Residents took to Mount Tolmie early Tuesday morning after officials had issued a tsunami warning for coastal B.C. following the 7.9 magnitude earthquake in Alaska. Spencer Pickles/Black Press

Tsunami warning prompts Saanich to study emergency response

Should Saanich develop an alert system comparable to the existing system in the City of Victoria?

That is just one of several questions that a future meeting of Saanich’s public service safety committee will consider, as Saanich and the Greater Victoria region grapple with the aftermath of Tuesday’s tsunami warning following an earthquake off Alaska that reached a magnitude of 7.9 on the Richter scale.

Residents across the region including Saanich expressed concern, if not outright fear, that their local officials failed to adequately inform them. While some residents received text alerts, many only heard of the warning, when they received early morning phone calls from friends and relatives, who were either living in other parts of British Columbia subject to the tsunami warning, or who were following the news on other continents.

Many (likely the majority of Greater Victoria residents) slept through the alert, unaware of the earthquake and the tsunami warning it triggered until they had heard from friends, or checked various news and social media channels.

This aspect has raised concerns about the region’s ability to alert residents in cases of natural or human-made emergencies.

A survey of the 13 municipalities in the Capital Regional District (CRD) shows six municipalities notify the public in the event of an emergency. They include among others Victoria and Sidney. Since Tuesday’s earthquake and tsunami warning, their respective systems have seen significant surges in sign-ups. Vic-Alert now has some 30,000 subscribers, up from 6,000 before Tuesday.

Saanich — the region’s largest community — lacks such a system though.

“Why Saanich doesn’t have its own alert system is a good question,” said Mayor Richard Atwell, who chairs the public safety service safety committee. “Why every community needs its own system is another question that needs to be understood and addressed.”

The committee also consists out of a council representative (Coun. Karen Harper), Saanich’s chief administrative officer, the fire chief, the chief constable, the director of engineering, and the emergency coordinator.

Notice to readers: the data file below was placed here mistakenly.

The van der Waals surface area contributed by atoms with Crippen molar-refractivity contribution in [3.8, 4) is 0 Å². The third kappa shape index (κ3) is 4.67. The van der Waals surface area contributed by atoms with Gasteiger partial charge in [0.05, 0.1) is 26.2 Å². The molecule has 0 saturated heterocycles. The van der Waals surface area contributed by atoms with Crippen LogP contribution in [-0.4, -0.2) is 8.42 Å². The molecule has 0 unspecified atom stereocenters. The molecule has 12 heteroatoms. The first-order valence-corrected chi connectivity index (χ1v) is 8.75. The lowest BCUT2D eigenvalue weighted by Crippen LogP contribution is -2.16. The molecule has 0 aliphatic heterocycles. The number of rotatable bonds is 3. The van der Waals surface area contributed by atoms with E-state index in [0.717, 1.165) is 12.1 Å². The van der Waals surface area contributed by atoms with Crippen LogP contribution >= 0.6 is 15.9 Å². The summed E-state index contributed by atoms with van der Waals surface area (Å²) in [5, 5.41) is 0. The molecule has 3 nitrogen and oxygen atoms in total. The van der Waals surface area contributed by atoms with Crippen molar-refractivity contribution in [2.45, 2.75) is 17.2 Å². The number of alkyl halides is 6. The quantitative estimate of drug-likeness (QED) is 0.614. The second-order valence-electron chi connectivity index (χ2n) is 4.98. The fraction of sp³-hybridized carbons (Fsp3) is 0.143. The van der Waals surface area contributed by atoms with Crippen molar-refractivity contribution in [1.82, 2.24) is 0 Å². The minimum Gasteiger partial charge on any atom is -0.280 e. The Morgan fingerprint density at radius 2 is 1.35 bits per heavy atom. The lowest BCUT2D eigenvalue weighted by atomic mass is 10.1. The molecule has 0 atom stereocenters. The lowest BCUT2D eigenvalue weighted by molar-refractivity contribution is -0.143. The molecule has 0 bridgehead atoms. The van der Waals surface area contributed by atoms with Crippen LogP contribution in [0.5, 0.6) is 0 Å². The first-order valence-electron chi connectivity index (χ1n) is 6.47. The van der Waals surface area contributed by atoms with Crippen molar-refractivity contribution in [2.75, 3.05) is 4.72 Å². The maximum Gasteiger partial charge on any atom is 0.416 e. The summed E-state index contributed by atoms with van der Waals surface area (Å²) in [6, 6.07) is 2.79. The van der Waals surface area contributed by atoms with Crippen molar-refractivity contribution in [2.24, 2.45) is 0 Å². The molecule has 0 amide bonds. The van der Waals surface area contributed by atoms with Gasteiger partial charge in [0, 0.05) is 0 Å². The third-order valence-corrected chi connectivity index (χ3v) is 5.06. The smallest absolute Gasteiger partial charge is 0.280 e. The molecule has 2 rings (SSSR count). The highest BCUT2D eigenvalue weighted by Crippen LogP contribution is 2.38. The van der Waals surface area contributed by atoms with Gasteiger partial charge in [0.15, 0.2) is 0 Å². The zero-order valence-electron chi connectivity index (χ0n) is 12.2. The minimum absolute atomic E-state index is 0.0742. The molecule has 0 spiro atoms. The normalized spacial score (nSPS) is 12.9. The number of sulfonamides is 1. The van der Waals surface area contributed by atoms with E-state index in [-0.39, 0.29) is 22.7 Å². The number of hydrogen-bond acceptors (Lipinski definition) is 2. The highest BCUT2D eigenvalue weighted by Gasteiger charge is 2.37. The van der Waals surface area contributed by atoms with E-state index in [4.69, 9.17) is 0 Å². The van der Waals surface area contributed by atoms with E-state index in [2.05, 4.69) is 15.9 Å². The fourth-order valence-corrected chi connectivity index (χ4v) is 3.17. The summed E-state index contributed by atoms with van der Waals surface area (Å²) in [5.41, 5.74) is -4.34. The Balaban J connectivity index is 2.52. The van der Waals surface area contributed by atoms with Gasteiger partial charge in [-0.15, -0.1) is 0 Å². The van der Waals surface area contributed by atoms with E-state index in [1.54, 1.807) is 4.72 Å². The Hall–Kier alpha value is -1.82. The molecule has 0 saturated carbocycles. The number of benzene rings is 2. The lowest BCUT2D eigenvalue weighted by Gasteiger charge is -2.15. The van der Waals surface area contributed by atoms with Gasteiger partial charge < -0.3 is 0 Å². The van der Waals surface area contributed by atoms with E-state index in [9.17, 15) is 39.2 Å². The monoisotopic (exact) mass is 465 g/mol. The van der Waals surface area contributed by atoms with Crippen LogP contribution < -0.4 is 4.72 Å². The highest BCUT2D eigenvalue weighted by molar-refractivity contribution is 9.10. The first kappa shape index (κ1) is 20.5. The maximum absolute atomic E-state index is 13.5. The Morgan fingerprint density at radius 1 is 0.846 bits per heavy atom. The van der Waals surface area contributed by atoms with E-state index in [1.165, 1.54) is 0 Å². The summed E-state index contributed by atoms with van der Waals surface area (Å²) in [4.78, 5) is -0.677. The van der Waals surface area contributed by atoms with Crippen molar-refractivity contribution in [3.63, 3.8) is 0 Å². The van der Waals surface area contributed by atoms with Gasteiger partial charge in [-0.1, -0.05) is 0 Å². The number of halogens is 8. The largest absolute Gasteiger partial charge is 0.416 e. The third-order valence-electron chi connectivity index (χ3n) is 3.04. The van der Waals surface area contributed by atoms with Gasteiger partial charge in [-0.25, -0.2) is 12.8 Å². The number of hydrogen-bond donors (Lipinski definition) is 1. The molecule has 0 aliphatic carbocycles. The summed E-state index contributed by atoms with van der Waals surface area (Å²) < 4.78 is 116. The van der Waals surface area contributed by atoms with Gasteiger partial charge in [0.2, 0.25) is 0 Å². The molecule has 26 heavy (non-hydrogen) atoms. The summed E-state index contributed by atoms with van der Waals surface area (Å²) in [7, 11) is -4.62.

Capt. Maegan Thompson of Saanich’s emergency services program said Saanich has looked at options for a public notification system, but such systems have limits. “One thing is that they are subscriber based, and not all the people in the affected area,” she said.

This aspect has raised the question of whether the region should introduce a system based on sirens, similar to systems in more rural regions of the province, such as the west coast of Vancouver Island.

Speaking with the Saanich News Tuesday, Victoria Mayor Lisa Helps cautioned against such a system in an urban region like Greater Victoria, because it could actually send people everywhere into a panic.

Emergency plans for various types of disasters rely on matching mathematical probabilities with geography. For example, Tuesday’s tsunami warning was of great concern to the three Saanich areas identified as a tsunami hazard zones: Cordova Bay, and Portage Inlet. But for the rest of Saanich — in fact, most of it — Tuesday’s tsunami warning would have been of a theoretical nature.

“A bigger question is how prepared are we in Saanich and the greater region,” said Atwell. “How will we fare if the earthquake happened on our doorstep instead of hours away up in Alaska?”

This said, failure to accurately share public information in a timely manner can have far-reaching consequences: see the recent panic in the U.S. state of Hawaii, where a state employee sent millions into panic after falsely warning millions about incoming missiles by pushing the wrong button.

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